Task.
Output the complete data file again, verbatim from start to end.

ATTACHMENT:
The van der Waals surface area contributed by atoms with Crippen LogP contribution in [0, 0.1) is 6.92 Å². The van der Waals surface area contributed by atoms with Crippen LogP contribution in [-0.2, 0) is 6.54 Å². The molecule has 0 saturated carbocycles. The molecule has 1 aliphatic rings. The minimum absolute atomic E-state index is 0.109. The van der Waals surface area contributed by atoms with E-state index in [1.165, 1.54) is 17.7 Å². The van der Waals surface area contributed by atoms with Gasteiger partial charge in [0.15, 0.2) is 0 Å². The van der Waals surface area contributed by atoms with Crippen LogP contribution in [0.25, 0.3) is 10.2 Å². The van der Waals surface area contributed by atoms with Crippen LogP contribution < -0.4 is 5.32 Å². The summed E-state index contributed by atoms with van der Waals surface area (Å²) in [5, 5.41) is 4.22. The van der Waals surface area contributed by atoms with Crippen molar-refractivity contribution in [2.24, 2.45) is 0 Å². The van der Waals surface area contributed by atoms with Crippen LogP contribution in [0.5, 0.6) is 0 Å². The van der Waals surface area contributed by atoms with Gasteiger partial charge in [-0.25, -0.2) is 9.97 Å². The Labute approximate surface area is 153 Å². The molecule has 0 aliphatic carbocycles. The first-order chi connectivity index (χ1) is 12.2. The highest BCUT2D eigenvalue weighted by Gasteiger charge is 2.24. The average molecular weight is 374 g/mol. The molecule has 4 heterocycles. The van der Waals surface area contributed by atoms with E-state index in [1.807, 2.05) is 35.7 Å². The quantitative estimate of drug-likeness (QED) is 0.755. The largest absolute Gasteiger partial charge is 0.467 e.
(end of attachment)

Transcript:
The van der Waals surface area contributed by atoms with Crippen LogP contribution in [0, 0.1) is 6.92 Å². The van der Waals surface area contributed by atoms with Crippen LogP contribution in [-0.2, 0) is 6.54 Å². The molecule has 0 saturated carbocycles. The molecule has 1 aliphatic rings. The minimum absolute atomic E-state index is 0.109. The van der Waals surface area contributed by atoms with E-state index in [1.165, 1.54) is 17.7 Å². The van der Waals surface area contributed by atoms with Gasteiger partial charge in [0.15, 0.2) is 0 Å². The van der Waals surface area contributed by atoms with Crippen LogP contribution in [0.25, 0.3) is 10.2 Å². The van der Waals surface area contributed by atoms with Crippen LogP contribution < -0.4 is 5.32 Å². The summed E-state index contributed by atoms with van der Waals surface area (Å²) in [5, 5.41) is 4.22. The van der Waals surface area contributed by atoms with Crippen molar-refractivity contribution in [2.24, 2.45) is 0 Å². The van der Waals surface area contributed by atoms with Crippen LogP contribution in [0.5, 0.6) is 0 Å². The van der Waals surface area contributed by atoms with Gasteiger partial charge in [-0.25, -0.2) is 9.97 Å². The Labute approximate surface area is 153 Å². The molecule has 0 aliphatic carbocycles. The first-order chi connectivity index (χ1) is 12.2. The highest BCUT2D eigenvalue weighted by Gasteiger charge is 2.24. The average molecular weight is 374 g/mol. The molecule has 4 heterocycles. The van der Waals surface area contributed by atoms with E-state index in [1.807, 2.05) is 35.7 Å². The quantitative estimate of drug-likeness (QED) is 0.755. The largest absolute Gasteiger partial charge is 0.467 e.